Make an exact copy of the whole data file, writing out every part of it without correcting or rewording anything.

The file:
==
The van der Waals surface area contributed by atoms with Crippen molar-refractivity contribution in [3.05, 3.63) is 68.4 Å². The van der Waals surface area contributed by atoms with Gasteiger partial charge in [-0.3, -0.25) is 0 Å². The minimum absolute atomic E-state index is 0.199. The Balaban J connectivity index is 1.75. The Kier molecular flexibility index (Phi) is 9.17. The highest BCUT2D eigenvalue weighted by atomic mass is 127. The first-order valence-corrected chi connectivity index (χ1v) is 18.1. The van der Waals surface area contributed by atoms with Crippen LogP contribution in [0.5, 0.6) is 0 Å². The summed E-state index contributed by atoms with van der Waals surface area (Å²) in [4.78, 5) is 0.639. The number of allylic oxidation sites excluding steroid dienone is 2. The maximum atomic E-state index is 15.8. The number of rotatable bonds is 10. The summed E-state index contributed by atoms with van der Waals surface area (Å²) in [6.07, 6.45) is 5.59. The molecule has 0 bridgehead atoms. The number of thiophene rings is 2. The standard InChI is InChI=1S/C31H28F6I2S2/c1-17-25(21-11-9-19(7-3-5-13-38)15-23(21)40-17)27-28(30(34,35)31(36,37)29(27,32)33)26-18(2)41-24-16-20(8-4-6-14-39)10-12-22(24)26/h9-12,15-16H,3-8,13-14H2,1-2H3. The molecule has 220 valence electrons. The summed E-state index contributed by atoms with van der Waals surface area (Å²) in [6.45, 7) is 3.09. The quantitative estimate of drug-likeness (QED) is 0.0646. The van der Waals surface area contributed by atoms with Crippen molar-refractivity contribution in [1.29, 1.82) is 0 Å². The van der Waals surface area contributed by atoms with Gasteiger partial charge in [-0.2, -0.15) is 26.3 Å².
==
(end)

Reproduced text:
The van der Waals surface area contributed by atoms with Crippen molar-refractivity contribution in [3.05, 3.63) is 68.4 Å². The van der Waals surface area contributed by atoms with Gasteiger partial charge in [-0.3, -0.25) is 0 Å². The minimum absolute atomic E-state index is 0.199. The Balaban J connectivity index is 1.75. The Kier molecular flexibility index (Phi) is 9.17. The highest BCUT2D eigenvalue weighted by atomic mass is 127. The first-order valence-corrected chi connectivity index (χ1v) is 18.1. The van der Waals surface area contributed by atoms with Crippen LogP contribution in [0.5, 0.6) is 0 Å². The summed E-state index contributed by atoms with van der Waals surface area (Å²) in [4.78, 5) is 0.639. The number of allylic oxidation sites excluding steroid dienone is 2. The maximum atomic E-state index is 15.8. The number of rotatable bonds is 10. The summed E-state index contributed by atoms with van der Waals surface area (Å²) in [6.07, 6.45) is 5.59. The molecule has 0 bridgehead atoms. The number of thiophene rings is 2. The standard InChI is InChI=1S/C31H28F6I2S2/c1-17-25(21-11-9-19(7-3-5-13-38)15-23(21)40-17)27-28(30(34,35)31(36,37)29(27,32)33)26-18(2)41-24-16-20(8-4-6-14-39)10-12-22(24)26/h9-12,15-16H,3-8,13-14H2,1-2H3. The molecule has 220 valence electrons. The summed E-state index contributed by atoms with van der Waals surface area (Å²) in [6.45, 7) is 3.09. The quantitative estimate of drug-likeness (QED) is 0.0646. The van der Waals surface area contributed by atoms with Crippen molar-refractivity contribution in [1.29, 1.82) is 0 Å². The van der Waals surface area contributed by atoms with Gasteiger partial charge in [-0.2, -0.15) is 26.3 Å².